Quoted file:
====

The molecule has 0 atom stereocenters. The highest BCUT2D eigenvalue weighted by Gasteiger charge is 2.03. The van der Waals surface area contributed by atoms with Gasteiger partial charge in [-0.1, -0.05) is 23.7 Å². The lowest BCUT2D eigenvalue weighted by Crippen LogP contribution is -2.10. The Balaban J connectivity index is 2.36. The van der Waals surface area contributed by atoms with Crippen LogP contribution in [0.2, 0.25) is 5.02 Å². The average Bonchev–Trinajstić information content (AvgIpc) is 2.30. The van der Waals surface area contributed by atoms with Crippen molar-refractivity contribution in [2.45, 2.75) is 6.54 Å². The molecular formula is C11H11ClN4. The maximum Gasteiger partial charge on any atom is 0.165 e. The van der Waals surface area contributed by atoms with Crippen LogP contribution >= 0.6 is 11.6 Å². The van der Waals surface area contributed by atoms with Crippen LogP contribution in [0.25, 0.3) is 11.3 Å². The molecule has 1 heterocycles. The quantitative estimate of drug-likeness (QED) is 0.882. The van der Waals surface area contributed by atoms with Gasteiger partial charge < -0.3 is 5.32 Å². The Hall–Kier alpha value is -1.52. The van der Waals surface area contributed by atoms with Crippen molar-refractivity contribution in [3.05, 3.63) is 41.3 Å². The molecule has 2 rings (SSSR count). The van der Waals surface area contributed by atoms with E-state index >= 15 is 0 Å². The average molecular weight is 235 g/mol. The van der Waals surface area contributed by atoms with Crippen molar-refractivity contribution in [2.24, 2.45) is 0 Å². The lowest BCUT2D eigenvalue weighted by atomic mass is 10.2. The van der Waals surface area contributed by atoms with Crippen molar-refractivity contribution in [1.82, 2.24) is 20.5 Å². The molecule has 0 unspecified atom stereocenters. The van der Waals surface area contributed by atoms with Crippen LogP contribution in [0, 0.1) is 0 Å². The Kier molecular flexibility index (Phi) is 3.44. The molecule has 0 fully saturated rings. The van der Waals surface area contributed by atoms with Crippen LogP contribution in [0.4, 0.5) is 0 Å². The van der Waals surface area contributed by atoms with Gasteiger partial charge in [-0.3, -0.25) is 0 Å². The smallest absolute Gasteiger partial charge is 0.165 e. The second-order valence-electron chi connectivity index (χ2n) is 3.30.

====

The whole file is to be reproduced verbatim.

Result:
The molecule has 0 atom stereocenters. The highest BCUT2D eigenvalue weighted by Gasteiger charge is 2.03. The van der Waals surface area contributed by atoms with Gasteiger partial charge in [-0.1, -0.05) is 23.7 Å². The lowest BCUT2D eigenvalue weighted by Crippen LogP contribution is -2.10. The Balaban J connectivity index is 2.36. The van der Waals surface area contributed by atoms with Crippen LogP contribution in [0.2, 0.25) is 5.02 Å². The average Bonchev–Trinajstić information content (AvgIpc) is 2.30. The van der Waals surface area contributed by atoms with Crippen molar-refractivity contribution in [2.45, 2.75) is 6.54 Å². The molecular formula is C11H11ClN4. The maximum Gasteiger partial charge on any atom is 0.165 e. The van der Waals surface area contributed by atoms with Crippen LogP contribution >= 0.6 is 11.6 Å². The van der Waals surface area contributed by atoms with Crippen LogP contribution in [0.25, 0.3) is 11.3 Å². The molecule has 1 heterocycles. The quantitative estimate of drug-likeness (QED) is 0.882. The van der Waals surface area contributed by atoms with Gasteiger partial charge < -0.3 is 5.32 Å². The Hall–Kier alpha value is -1.52. The van der Waals surface area contributed by atoms with Crippen molar-refractivity contribution in [3.05, 3.63) is 41.3 Å². The molecule has 2 rings (SSSR count). The van der Waals surface area contributed by atoms with E-state index >= 15 is 0 Å². The average molecular weight is 235 g/mol. The van der Waals surface area contributed by atoms with Crippen molar-refractivity contribution in [2.24, 2.45) is 0 Å². The lowest BCUT2D eigenvalue weighted by atomic mass is 10.2. The van der Waals surface area contributed by atoms with Crippen molar-refractivity contribution in [1.82, 2.24) is 20.5 Å². The molecule has 0 unspecified atom stereocenters. The van der Waals surface area contributed by atoms with Crippen LogP contribution in [0, 0.1) is 0 Å². The Kier molecular flexibility index (Phi) is 3.44. The molecule has 0 fully saturated rings. The van der Waals surface area contributed by atoms with Crippen LogP contribution in [0.4, 0.5) is 0 Å². The van der Waals surface area contributed by atoms with Gasteiger partial charge in [-0.3, -0.25) is 0 Å². The smallest absolute Gasteiger partial charge is 0.165 e. The second-order valence-electron chi connectivity index (χ2n) is 3.30.